After the passage of the Chinese Exclusion Act, the naturalization eligibility of other Asian immigrant groups was unclear. In 1914, Takao Ozawa, a Japanese-American who had lived in the United States since the age of nine, filed a petition for naturalization. When his petition was denied, he challenged the denial in court and his case reached the United States Supreme Court in 1922. Oral arguments were held on October 3 and 4.

On November 13, 1922, the Supreme Court held unanimously that Mr. Ozawa and other Japanese immigrants were ineligible for American citizenship, on the basis that the Immigration Act of 1790 limited naturalization to free whites, and people of Japanese or other Asian descent did not qualify as white. In 1924, Congress passed a further revision to the immigration law that forbade all immigration from Japan and other countries in Asia. The ban on immigration from Asia and the naturalization of immigrants from Asia was not repealed until 1952. The 1952 law in turn imposed extremely restrictive national quotas on immigration from Asia, which were not repealed until 1965.


December 2nd, 1922

Eugenicist Henry Laughlin Publishes "Model Sterilization Law"

In the early 20th century, state legislatures began passing sterilization laws authorizing the compulsory sterilization of men and women considered less desirable citizens based on factors such as economic status, mental or physical ability, and race. By 1914, a dozen states had passed sterilization laws, but many did not survive constitutional challenges. In December 1922, after extensive investigation into state sterilization laws and their reception in state courts, Harry Laughlin, biologist and co-founder of the American Eugenics Society, published a model sterilization law in his study, Eugenical Sterilization in the United States.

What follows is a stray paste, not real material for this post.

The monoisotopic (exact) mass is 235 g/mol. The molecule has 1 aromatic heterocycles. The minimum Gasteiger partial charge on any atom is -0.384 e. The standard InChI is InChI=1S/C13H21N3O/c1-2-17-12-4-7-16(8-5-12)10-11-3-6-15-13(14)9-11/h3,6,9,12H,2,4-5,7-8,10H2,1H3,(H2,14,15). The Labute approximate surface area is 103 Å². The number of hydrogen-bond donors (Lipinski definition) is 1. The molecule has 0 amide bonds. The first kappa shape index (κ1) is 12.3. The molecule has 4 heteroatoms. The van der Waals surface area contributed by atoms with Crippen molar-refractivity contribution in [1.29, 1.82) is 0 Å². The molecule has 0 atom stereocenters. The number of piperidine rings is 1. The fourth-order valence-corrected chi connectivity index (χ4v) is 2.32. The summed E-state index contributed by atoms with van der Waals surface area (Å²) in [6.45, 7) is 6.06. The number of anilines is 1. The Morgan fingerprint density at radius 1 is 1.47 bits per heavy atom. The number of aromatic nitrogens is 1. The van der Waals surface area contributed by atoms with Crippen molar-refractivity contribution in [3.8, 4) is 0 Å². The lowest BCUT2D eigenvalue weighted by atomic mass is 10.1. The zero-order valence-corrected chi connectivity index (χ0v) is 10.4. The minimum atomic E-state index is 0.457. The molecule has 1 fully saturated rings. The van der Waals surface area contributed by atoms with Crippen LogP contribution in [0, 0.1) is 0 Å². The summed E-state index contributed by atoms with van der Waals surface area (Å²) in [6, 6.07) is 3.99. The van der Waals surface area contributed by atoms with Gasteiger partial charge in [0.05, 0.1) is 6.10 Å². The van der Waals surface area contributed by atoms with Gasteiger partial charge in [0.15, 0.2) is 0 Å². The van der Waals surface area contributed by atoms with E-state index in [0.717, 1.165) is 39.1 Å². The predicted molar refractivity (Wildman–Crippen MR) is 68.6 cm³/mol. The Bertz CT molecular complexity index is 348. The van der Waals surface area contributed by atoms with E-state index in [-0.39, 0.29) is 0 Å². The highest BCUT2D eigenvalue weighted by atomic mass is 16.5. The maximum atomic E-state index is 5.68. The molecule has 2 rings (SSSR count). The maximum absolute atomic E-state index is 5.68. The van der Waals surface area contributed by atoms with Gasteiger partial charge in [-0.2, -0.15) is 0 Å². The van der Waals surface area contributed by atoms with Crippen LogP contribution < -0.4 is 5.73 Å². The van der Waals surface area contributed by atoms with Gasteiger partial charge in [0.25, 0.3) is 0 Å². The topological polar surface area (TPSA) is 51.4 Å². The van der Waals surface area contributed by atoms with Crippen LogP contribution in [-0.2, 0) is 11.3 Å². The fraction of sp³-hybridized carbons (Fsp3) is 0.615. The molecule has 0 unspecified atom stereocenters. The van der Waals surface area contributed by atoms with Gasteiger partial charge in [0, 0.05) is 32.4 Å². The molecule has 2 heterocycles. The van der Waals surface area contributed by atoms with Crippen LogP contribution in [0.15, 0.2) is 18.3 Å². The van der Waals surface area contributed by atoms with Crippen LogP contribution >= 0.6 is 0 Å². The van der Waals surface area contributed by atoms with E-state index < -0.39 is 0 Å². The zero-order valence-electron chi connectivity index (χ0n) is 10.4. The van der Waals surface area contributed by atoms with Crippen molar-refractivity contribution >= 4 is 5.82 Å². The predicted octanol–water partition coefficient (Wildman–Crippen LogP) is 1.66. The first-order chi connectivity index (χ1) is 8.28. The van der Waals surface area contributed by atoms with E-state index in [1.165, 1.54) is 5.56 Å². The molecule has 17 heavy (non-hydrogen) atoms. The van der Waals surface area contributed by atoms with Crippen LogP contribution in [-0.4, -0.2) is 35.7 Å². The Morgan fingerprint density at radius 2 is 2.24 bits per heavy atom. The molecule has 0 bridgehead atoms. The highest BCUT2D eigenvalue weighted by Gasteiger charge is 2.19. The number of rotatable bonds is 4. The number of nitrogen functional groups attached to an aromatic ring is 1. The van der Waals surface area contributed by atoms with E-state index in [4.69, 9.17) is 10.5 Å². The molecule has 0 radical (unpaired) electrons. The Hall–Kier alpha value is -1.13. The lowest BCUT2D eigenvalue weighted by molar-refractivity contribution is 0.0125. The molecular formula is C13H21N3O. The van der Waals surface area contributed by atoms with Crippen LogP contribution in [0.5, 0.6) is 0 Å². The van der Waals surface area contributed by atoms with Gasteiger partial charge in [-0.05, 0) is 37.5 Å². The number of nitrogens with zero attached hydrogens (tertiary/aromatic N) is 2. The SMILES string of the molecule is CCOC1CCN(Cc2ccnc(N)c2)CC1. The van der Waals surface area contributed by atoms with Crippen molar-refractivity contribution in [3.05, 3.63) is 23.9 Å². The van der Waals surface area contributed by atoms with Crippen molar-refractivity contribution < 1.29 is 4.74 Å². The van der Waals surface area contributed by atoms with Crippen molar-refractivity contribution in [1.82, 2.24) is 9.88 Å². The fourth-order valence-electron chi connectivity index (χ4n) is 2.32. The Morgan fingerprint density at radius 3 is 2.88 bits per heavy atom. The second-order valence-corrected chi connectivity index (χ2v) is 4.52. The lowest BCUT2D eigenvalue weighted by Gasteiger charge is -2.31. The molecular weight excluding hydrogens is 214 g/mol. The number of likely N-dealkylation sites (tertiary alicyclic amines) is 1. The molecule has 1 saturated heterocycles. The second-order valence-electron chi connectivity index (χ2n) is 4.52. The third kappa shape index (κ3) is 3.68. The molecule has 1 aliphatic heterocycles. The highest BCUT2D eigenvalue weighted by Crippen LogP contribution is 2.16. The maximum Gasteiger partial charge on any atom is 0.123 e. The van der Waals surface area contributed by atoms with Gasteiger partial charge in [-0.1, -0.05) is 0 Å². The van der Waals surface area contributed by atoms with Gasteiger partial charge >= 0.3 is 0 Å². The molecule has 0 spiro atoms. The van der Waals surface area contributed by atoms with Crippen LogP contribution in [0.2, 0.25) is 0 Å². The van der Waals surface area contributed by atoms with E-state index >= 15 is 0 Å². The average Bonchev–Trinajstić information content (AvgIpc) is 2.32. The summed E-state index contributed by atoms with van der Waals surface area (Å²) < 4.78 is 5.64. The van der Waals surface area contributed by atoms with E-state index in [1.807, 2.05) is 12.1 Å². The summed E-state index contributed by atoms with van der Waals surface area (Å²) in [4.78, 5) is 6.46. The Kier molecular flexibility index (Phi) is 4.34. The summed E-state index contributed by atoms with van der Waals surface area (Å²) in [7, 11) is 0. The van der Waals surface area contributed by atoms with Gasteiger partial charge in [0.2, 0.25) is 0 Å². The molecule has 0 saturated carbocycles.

The model law was designed to aid lawmakers in developing more effective and “constitutionally acceptable” sterilization laws in their jurisdictions. Laughlin’s model law passed the ultimate test in 1927, when the United States Supreme Court upheld Virginia’s compulsory sterilization law in Buck v. Bell. Virginia's law had been developed using Laughlin’s model as a blueprint; 18 states eventually passed similar statutes.

After the publication of Laughlin’s model law and the Court’s decision in Buck, the rate of sterilization in the United States soared. Prior to the mid-1920s, approximately 3000 Americans had been forcibly sterilized; by 1938, the number had increased to nearly 30,000; and at least 65,000 had been forcibly sterilized by the 1970s. Laughlin’s model law was influential abroad as well. In 1933, the German government led by Adolf Hitler used Laughlin’s model to draft its own sterilization law, which authorized the forced sterilization of 80,000 “un-fit” persons within a year of its passage and 300,000 by the start of World War II.


December 14th, 1922

Harvard University President Defends Exclusion of Black Students from Dorms

On December 14, 1922, Harvard University alumnus Roscoe Bruce received a letter from Harvard President Abbott Lowell regarding Mr. Bruce’s attempts to reserve a freshman dormitory room for his son. “I am sorry to tell you,” wrote Lowell, “that in the Freshman Halls, where residence is compulsory, we have felt from the beginning the necessity of not including colored men.” Mr. Bruce’s son was denied housing according to a policy of racial exclusion that had been in place at Harvard since 1915, when Lowell instituted the requirement that freshmen live on campus. Black students were barred from dorms and dining halls.